• “Crossing oneself was practiced by Christians from the earliest centuries and may go back to apostolic times….It is one of the traditional ceremonies that was most definitely retained by Luther and the Lutheran Church in the 16th-century Reformation….The holy cross is the symbol of our salvation. We were signed with it when we were baptized. It is the sign by which the church blesses people and things. By using it we become part of the wonderful history of our faith and companions in the company of the saints. It is right that we should make the sign of the cross frequently and to glory in it, saying with St. Paul, ‘God forbid that I should glory save in the cross of our Lord Jesus Christ’ (Gal. 6:14)”. (p. 72-73)
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What an Altar Guild Should Know: Not Just for the Altar Guild


Along with Ceremony and Celebration (see the previous post), we also offer this gem from Paul H. D. Lang: What an Altar Guild Should Know. In this book, Lang gives detailed information about church services and rubrics, liturgical terms, everything related to the altar, sacred vessels and linens, paraments, and other topics related to liturgical worship.

However, this is not just a How To manual for altar guild members and their pastors. Lang offers keen theological insight into why reverence and beauty and the externals of worship matter. Anyone interested in liturgical worship would benefit from reading this book in conjunction with Ceremony and Celebration.

Beautifying worship: “The service which the altar guild can render is valuable as an aid to extol the beauty and greatness of God and to awaken the response of His people in all forms of beauty, care, and reverence. Beauty in the church is not a matter of indifference….Why do we want to make the house of God and our worship of God as reverent and beautiful as possible? Such a desire is of God and for God. He is present in our churches. Through His Word and sacraments, Christ comes to us as we are gathered together in His name.” (p. 11)

Preparing a setting for the Gospel: “By making God’s house and the services of the church more beautiful, we provide the Gospel a setting in which it is more attractive to people and puts them in a more receptive frame of mind for worship….Of course, God’s Word and sacraments are not dependent on human embellishment for effectiveness. They are in themselves ‘the power of God unto salvation to everyone that believeth’ (Rom. 1:16). It is only fitting, however, that we should present them in surroundings that are as attractive as we can make them.” (p. 11-12)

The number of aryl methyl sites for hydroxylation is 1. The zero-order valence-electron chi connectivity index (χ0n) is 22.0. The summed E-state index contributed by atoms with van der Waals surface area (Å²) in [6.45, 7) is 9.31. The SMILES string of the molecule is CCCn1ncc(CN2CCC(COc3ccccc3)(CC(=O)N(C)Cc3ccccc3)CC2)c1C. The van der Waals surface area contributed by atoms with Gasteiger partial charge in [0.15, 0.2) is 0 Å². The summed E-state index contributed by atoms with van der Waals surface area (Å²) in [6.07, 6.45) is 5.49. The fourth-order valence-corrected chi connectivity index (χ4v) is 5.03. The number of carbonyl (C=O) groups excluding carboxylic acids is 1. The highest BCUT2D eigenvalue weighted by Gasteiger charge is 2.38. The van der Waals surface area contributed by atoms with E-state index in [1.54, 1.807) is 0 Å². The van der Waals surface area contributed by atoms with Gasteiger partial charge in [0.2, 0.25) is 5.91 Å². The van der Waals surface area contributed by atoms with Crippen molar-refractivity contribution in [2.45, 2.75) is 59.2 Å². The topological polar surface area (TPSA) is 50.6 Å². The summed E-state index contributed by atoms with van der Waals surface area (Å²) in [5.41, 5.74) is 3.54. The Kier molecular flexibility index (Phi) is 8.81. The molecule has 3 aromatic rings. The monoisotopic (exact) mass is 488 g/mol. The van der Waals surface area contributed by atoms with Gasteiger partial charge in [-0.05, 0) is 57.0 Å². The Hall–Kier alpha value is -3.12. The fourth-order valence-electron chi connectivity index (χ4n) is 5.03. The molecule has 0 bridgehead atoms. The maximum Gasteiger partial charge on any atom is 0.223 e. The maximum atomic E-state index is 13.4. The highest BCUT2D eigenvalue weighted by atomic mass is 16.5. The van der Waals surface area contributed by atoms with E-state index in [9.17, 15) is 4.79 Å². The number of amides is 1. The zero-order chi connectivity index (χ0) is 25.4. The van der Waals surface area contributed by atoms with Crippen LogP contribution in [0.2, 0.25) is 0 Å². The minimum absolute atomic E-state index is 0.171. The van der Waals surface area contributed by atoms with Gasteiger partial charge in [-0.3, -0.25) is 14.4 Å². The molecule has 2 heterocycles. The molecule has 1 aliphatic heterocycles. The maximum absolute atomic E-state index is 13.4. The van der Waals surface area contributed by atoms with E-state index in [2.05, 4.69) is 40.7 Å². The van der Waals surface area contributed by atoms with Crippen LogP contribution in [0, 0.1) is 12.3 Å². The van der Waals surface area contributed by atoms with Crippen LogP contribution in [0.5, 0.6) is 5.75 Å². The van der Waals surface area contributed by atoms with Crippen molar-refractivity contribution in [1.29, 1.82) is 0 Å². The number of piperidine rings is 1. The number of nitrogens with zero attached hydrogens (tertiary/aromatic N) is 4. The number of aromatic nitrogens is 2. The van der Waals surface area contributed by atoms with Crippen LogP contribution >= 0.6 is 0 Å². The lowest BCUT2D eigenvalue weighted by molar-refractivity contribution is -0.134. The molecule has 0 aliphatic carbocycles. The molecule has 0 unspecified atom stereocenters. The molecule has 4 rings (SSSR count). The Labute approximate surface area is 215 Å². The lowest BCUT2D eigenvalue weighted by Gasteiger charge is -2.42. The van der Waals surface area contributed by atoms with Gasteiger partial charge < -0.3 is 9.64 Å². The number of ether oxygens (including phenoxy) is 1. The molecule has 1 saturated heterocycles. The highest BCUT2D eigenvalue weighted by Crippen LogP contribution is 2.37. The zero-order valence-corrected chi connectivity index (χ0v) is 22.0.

Externals not essential, but important: “God has not given Christians of the New Testament era specific laws governing the outward forms of worship. Christianity is not essentially a matter of externals but of faith and life….Where the Word of God is rightly taught and the sacraments are rightly administered, there is the Christian church….Nonetheless, externals are invariably associated with Christian worship. Therefore they are important. Christian doctrine, faith, and life are never merely theoretical, barren, or lifeless. They express themselves in outward acts.” (p. 12-13)

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Back in stock: Ceremony and Celebration

“Our attitude toward human rites and ceremonies is evangelical, not legalistic. Rubrics and directions do not proceed from the Law but from the Gospel. We do not want conformity on the basis of legal compunction, but on the basis of our new life in Jesus Christ by which we are made free from the curse of the Law and are enabled by the Holy Spirit to live more and more in Christian love and liberty.”

-Paul H. D. Lang in Ceremony and Celebration, an excellent resource for those who want to better understand why we do what we do in the Divine Service.

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The Great Works of God: Exodus – A “remarkable set of meditations”

“Behold, I come, in the book it is written of Me.” With this “profound and wonderful word” Valerius Herberger began his remarkable set of meditations in The Great Works of God, Parts Five and Six: The Mysteries of Christ in the Book of ExodusNow Matthew Carver has produced a highly readable translation of this Lutheran pastor’s devotional commentary.

This is no dry academic work, although its author was by no means devoid of linguistic expertise and theological erudition. Rather, it is a series of animated exegetical studies, complete with vivid applications, that reflect Herberger’s conviction that the point of scholarship in the service of the Church is ultimately worship. Each of the 134 meditations begins with the word “Jesus.” Even though some 400 years separate our own age from that of Herberger’s, anyone who wishes to learn how to read the Book of Exodus from a Christocentric perspective today will find much that is still uniquely valuable in this splendid volume from Emmanuel Press.

-Dr. Carl P. E. Springer

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Now available for pre-order: He Restores My Soul